|Publication number||US7146303 B2|
|Application number||US 10/376,753|
|Publication date||Dec 5, 2006|
|Filing date||Feb 28, 2003|
|Priority date||Feb 28, 2003|
|Also published as||US20040172232|
|Publication number||10376753, 376753, US 7146303 B2, US 7146303B2, US-B2-7146303, US7146303 B2, US7146303B2|
|Inventors||Aninda Roy, Vipul Parikh|
|Original Assignee||Sun Microsystems, Inc.|
|Export Citation||BiBTeX, EndNote, RefMan|
|Patent Citations (2), Non-Patent Citations (7), Referenced by (10), Classifications (8), Legal Events (4)|
|External Links: USPTO, USPTO Assignment, Espacenet|
As shown in
Referring now to
The hardware description language 22 for the integrated circuit design is then synthesized using register transfer level (RTL) design 24, which is discussed in more detail below. In the register transfer level design 24, the integrated circuit is described as a set of registers and a set of transfer functions that describe the flow of data between the registers.
The register transfer level design 24, using a circuit library 26, is then used in generating a netlist 28, or schematic of the integrated circuit. This netlist 28 is used in the design process to optimize a logic level description 30 of the integrated circuit design. The logic level optimization 30, using the circuit library 26, is used in generating another netlist 32. This netlist 32 is used in the design process to generate an actual, physical design 34 of the integrated circuit, which is then used to generate a circuit layout 36 of the specified integrated circuit design.
One important aspect of the integrated circuit design process described above with reference to
Register transfer level design is a means of exploiting the separation of the data and control portions in order to simplify the integrated circuit design process. Register transfer level design typically ignores the different values of the data, instead treating them as individual variables. Accordingly, register transfer level design is a hierarchical level of abstraction that is higher than gate, or logic, level design.
Register transfer level design focuses on design at the register level. Specifically, as shown in
According to one aspect of the present invention, a method for register transfer level design comprises: modeling a first portion of an integrated circuit design having a first power grid, where the first portion is arranged to receive a clock signal, where the first portion goes to a power-off mode when the clock signal to the first portion is deactivated, where the first portion comprises a device arranged to output to a second portion of the integrated circuit design having a second power grid, and where the device is dependent on the second power grid; defining a model of the first portion as having a clock power domain, where the clock power domain is dependent on whether the first portion is in the power-off mode; and defining the model as having a logic power domain, where the logic power domain is dependent on whether the first portion is in the power-off mode.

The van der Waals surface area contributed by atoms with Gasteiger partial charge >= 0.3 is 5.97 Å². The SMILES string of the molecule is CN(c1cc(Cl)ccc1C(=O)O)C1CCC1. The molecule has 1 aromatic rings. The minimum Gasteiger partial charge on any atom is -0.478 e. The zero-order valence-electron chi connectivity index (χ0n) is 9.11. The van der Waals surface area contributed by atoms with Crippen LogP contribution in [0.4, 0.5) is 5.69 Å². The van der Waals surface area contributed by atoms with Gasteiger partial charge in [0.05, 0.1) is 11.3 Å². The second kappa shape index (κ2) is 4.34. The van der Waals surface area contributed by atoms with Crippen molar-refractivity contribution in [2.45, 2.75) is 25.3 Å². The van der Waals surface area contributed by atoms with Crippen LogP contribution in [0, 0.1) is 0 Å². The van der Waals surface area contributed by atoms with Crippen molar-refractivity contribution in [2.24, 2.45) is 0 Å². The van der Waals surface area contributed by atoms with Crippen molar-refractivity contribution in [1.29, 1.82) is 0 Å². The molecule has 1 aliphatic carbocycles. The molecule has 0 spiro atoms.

According to another aspect, a computer-readable medium having instructions recorded thereon for: modeling an integrated circuit block as a register transfer level design module; defining a clock power domain for the register transfer level design module, where the clock power domain is dependent on power consumption of the integrated circuit block related to a clock signal input to the integrated circuit block; and defining a logic power domain for the register transfer level design module, where the logic power domain is dependent on power consumption of the integrated circuit block related to at least one state device in the integrated circuit block.
According to another aspect, a computer system for generating a register transfer level design of an integrated circuit comprises a processor, a memory, and instructions residing in the memory and executable in the processor for: modeling a section of the integrated circuit as a register transfer level design module; defining a clock power domain for the register transfer level design module, where the clock power domain is dependent on power consumption of the section related to a clock signal input to the section; and defining a logic power domain for the register transfer level design module, where the logic power domain is dependent on power consumption of the section related to at least one state device in the section.
Other aspects and advantages of the invention will be apparent from the following description and the appended claims.